Help needed with translating perl to python

Jay Loden python at jayloden.com
Tue Jun 26 17:34:54 CEST 2007


vj wrote:
> I posted too soon:
> 
>> Statement 1:
>>   my $today = sprintf("%4s%02s%02s", [localtime()]->[5]+1900,
>> [localtime()]->[4]+1, [localtime()]->[3]) ;
> 
> 1. is localtime the same as time in python?

http://perldoc.perl.org/functions/localtime.html

It's more like time.localtime()

One key thing you'll notice here is the adding of 1900 - the year returned by Perl's localtime is 'number of years since 1900' so in order to convert it to the actual year you have to add 1900.

> 2. What does -> ? do in perl?

In this case, it's accessing localtime similar to something like localtime[5]. -> can basically be considered similar to dotted notation in Python, used to access items in a container object.

> 3. What is 'my'

http://perldoc.perl.org/functions/my.html

It's a way of declaring a local variable in Perl. 

>> Statement 2:
>>   my $password = md5_hex("$today$username") ;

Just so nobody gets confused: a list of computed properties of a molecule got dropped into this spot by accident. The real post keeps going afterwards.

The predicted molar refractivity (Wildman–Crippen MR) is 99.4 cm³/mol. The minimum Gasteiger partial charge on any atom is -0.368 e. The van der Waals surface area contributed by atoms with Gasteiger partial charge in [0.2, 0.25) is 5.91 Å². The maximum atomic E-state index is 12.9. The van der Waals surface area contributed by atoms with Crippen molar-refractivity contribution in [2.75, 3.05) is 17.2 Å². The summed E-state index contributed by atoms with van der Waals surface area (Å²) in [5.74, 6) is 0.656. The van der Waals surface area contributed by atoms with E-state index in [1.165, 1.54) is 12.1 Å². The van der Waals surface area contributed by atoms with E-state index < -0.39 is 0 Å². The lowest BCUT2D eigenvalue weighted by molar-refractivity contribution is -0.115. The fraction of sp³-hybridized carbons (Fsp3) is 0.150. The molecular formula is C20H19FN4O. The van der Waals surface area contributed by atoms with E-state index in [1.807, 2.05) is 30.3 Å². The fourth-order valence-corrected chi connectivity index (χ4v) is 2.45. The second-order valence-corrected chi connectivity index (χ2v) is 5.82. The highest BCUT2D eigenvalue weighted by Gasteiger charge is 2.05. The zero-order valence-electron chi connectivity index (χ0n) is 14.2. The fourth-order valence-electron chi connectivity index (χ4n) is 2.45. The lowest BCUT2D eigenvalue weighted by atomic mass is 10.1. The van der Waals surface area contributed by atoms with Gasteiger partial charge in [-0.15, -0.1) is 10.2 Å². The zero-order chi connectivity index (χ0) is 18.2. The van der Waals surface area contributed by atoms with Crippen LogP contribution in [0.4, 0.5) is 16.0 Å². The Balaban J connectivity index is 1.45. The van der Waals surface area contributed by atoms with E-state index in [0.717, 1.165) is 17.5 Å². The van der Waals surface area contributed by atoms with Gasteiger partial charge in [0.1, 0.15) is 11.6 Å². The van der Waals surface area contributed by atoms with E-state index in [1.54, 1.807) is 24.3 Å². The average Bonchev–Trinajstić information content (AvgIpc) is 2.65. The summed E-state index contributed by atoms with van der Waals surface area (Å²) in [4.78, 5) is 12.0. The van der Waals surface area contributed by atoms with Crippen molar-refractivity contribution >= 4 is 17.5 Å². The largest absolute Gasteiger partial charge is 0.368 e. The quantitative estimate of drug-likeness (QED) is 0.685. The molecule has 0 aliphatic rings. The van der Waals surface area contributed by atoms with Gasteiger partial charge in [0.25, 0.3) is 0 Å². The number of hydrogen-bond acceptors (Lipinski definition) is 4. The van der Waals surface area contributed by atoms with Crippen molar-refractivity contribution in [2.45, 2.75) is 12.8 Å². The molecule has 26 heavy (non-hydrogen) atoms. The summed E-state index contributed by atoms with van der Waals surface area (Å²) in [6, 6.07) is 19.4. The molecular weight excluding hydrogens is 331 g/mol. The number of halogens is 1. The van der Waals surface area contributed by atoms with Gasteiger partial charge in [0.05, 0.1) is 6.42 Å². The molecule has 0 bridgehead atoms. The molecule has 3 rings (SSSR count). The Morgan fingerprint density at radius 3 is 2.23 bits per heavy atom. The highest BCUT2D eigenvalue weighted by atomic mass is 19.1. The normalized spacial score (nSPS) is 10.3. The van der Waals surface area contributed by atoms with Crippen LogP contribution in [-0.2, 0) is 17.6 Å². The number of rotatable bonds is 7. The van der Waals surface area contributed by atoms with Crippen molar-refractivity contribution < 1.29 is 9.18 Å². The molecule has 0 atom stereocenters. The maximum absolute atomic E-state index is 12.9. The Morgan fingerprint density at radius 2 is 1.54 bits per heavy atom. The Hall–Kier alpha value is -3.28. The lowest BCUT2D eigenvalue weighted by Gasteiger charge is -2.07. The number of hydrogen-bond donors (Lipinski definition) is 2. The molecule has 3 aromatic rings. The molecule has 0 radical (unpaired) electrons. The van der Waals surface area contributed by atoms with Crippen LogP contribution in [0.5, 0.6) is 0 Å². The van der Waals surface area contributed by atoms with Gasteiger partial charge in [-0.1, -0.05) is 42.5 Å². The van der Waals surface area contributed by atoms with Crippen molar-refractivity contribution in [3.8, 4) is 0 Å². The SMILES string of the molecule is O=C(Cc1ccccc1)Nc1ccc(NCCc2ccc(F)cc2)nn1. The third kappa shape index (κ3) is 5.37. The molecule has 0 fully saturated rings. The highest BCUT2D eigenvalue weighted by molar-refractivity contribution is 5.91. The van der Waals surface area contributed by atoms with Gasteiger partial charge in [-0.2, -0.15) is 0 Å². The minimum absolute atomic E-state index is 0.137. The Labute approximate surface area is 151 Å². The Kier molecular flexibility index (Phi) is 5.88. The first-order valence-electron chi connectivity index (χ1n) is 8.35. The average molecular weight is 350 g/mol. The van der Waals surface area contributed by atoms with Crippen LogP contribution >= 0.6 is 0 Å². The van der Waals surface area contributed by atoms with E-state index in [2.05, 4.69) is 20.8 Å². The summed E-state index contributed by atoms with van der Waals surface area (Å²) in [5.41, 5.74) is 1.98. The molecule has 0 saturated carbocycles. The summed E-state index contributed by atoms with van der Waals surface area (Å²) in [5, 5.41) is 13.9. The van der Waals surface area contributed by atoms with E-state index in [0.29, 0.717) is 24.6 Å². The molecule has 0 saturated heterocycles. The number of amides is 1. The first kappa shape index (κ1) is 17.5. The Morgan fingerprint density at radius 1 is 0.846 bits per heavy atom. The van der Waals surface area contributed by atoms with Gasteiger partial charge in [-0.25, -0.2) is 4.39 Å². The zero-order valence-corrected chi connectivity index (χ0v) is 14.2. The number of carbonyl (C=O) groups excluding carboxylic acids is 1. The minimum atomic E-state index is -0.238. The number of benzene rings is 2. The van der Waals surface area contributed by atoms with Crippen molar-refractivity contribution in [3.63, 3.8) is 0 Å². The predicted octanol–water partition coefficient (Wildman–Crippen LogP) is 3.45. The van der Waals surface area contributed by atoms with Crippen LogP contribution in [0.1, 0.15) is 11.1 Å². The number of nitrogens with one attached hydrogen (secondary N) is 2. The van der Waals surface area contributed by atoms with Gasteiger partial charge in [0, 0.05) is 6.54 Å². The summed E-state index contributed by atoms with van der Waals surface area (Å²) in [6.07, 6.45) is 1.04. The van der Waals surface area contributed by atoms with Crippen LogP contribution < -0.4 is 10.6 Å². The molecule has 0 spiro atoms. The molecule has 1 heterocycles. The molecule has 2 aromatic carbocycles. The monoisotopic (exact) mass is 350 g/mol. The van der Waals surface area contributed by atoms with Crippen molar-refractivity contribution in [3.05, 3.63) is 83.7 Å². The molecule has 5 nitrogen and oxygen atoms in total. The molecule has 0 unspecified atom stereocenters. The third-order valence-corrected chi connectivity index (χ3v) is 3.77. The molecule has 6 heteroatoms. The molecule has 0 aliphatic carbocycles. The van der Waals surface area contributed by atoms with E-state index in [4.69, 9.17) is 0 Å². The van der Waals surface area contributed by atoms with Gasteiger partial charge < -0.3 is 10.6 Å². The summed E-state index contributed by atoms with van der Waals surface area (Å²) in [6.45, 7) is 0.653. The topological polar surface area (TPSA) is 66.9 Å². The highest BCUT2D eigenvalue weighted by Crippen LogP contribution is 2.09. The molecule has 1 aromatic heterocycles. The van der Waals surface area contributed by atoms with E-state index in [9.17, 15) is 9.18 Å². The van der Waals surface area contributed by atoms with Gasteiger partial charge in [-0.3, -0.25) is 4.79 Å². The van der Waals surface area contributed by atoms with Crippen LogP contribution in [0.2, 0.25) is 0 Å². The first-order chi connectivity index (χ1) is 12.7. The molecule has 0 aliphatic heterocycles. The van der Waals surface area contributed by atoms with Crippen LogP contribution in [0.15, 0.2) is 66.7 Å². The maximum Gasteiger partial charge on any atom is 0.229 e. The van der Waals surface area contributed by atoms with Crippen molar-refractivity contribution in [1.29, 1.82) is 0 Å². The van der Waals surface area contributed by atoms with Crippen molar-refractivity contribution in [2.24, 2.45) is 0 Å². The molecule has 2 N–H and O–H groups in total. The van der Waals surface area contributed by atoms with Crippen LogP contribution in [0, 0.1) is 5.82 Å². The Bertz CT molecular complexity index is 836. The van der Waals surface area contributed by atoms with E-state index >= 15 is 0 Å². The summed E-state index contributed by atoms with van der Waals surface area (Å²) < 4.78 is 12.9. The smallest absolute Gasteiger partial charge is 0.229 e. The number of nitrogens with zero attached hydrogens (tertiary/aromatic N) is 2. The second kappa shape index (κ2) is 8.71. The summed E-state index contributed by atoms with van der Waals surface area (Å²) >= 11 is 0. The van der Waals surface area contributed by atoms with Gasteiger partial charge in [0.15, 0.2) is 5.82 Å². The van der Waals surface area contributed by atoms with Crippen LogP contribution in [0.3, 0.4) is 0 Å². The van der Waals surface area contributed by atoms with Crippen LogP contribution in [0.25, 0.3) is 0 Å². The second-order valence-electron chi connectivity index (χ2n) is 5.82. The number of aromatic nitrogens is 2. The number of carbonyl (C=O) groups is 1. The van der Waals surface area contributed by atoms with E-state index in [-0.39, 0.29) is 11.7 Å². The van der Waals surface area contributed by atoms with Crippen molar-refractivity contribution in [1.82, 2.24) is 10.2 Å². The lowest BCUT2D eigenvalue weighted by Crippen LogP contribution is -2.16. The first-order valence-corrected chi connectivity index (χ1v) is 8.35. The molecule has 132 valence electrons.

> 
> is md5_hex the same as md5.new(key).hexdigest() in python?

http://www.xav.com/perl/site/lib/Digest/MD5.html#functions

>> $msglen = bcdlen(length($msg)) ;
> 
> 1. here the funciton is being called with the length of variable msg.
> However the function def below does not have any args
> 
>> sub bcdlen {
>>   my $strlen = sprintf("%04s", shift) ;
>>   my $firstval = substr($strlen, 2, 1)*16 + substr($strlen, 3, 1) ;
>>   my $lastval  = substr($strlen, 0, 1)*16 + substr($strlen, 1, 1) ;
>>   return chr($firstval) . chr($lastval) ;
>>
>> }

Perl subroutines (functions) can be declared without any arguments if desired, and then you can use 'shift' to access any arguments. So:

sub printMe {
  my $arg = shift;
  print $arg;
}

would print the first argument passed to it, e.g. printMe("foo"); would output foo. 

> 
> 2. What does shift do above?

http://perldoc.perl.org/functions/shift.html

See above, it's used for accessing the first value of an array, in this case an arry of arguments to a subroutine.

> 3. is the '.' operator just + in python?

'.' operator is used for string concatenation in Perl, so + would be the equivalent in Python, yes. 

-Jay



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